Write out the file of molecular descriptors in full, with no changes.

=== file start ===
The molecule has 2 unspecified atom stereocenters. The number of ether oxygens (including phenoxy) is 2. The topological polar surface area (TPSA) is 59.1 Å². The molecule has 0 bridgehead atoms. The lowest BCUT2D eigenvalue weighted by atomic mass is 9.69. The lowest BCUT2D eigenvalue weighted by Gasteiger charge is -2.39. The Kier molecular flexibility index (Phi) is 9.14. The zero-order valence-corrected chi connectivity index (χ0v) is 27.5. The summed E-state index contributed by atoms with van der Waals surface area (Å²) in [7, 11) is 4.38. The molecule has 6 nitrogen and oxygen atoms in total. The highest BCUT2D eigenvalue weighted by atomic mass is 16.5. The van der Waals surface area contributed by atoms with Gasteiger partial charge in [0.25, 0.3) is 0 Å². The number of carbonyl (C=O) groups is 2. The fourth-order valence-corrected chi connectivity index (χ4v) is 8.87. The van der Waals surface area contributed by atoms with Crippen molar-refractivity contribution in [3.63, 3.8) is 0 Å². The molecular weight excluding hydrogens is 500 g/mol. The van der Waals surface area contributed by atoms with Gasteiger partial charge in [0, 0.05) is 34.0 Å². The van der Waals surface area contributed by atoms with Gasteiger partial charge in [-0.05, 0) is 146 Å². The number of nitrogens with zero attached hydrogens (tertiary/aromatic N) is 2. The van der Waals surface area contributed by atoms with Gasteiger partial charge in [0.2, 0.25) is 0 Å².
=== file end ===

The molecule has 2 unspecified atom stereocenters. The number of ether oxygens (including phenoxy) is 2. The topological polar surface area (TPSA) is 59.1 Å². The molecule has 0 bridgehead atoms. The lowest BCUT2D eigenvalue weighted by atomic mass is 9.69. The lowest BCUT2D eigenvalue weighted by Gasteiger charge is -2.39. The Kier molecular flexibility index (Phi) is 9.14. The zero-order valence-corrected chi connectivity index (χ0v) is 27.5. The summed E-state index contributed by atoms with van der Waals surface area (Å²) in [7, 11) is 4.38. The molecule has 6 nitrogen and oxygen atoms in total. The highest BCUT2D eigenvalue weighted by atomic mass is 16.5. The van der Waals surface area contributed by atoms with Gasteiger partial charge in [0.25, 0.3) is 0 Å². The number of carbonyl (C=O) groups is 2. The fourth-order valence-corrected chi connectivity index (χ4v) is 8.87. The van der Waals surface area contributed by atoms with Crippen molar-refractivity contribution in [3.63, 3.8) is 0 Å². The molecular weight excluding hydrogens is 500 g/mol. The van der Waals surface area contributed by atoms with Gasteiger partial charge in [0, 0.05) is 34.0 Å². The van der Waals surface area contributed by atoms with Gasteiger partial charge in [-0.05, 0) is 146 Å². The number of nitrogens with zero attached hydrogens (tertiary/aromatic N) is 2. The van der Waals surface area contributed by atoms with Gasteiger partial charge in [0.2, 0.25) is 0 Å².